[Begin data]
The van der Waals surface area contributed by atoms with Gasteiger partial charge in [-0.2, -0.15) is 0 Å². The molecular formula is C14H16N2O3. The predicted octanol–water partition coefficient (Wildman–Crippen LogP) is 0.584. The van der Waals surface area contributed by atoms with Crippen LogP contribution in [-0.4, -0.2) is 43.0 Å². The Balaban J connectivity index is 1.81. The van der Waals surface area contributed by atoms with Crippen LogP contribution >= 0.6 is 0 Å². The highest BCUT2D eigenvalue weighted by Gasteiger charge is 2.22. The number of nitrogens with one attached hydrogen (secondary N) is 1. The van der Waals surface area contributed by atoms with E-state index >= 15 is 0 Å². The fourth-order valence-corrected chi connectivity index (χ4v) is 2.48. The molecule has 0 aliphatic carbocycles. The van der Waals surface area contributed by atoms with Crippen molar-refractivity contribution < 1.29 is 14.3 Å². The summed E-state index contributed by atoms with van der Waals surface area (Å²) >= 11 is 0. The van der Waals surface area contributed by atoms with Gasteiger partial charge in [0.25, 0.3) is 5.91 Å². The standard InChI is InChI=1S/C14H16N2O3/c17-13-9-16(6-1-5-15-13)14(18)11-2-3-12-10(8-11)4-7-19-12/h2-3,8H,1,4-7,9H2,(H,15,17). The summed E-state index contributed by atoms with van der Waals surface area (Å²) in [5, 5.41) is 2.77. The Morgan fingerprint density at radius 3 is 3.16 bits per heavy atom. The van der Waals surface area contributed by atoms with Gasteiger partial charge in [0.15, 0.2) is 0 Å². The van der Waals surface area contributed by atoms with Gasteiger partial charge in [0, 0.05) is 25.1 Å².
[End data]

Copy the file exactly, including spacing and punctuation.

The van der Waals surface area contributed by atoms with Gasteiger partial charge in [-0.2, -0.15) is 0 Å². The molecular formula is C14H16N2O3. The predicted octanol–water partition coefficient (Wildman–Crippen LogP) is 0.584. The van der Waals surface area contributed by atoms with Crippen LogP contribution in [-0.4, -0.2) is 43.0 Å². The Balaban J connectivity index is 1.81. The van der Waals surface area contributed by atoms with Crippen LogP contribution >= 0.6 is 0 Å². The highest BCUT2D eigenvalue weighted by Gasteiger charge is 2.22. The number of nitrogens with one attached hydrogen (secondary N) is 1. The van der Waals surface area contributed by atoms with E-state index >= 15 is 0 Å². The fourth-order valence-corrected chi connectivity index (χ4v) is 2.48. The molecule has 0 aliphatic carbocycles. The van der Waals surface area contributed by atoms with Crippen molar-refractivity contribution < 1.29 is 14.3 Å². The summed E-state index contributed by atoms with van der Waals surface area (Å²) >= 11 is 0. The van der Waals surface area contributed by atoms with Gasteiger partial charge in [0.25, 0.3) is 5.91 Å². The standard InChI is InChI=1S/C14H16N2O3/c17-13-9-16(6-1-5-15-13)14(18)11-2-3-12-10(8-11)4-7-19-12/h2-3,8H,1,4-7,9H2,(H,15,17). The summed E-state index contributed by atoms with van der Waals surface area (Å²) in [5, 5.41) is 2.77. The Morgan fingerprint density at radius 3 is 3.16 bits per heavy atom. The van der Waals surface area contributed by atoms with Gasteiger partial charge in [0.15, 0.2) is 0 Å². The van der Waals surface area contributed by atoms with Gasteiger partial charge in [0, 0.05) is 25.1 Å².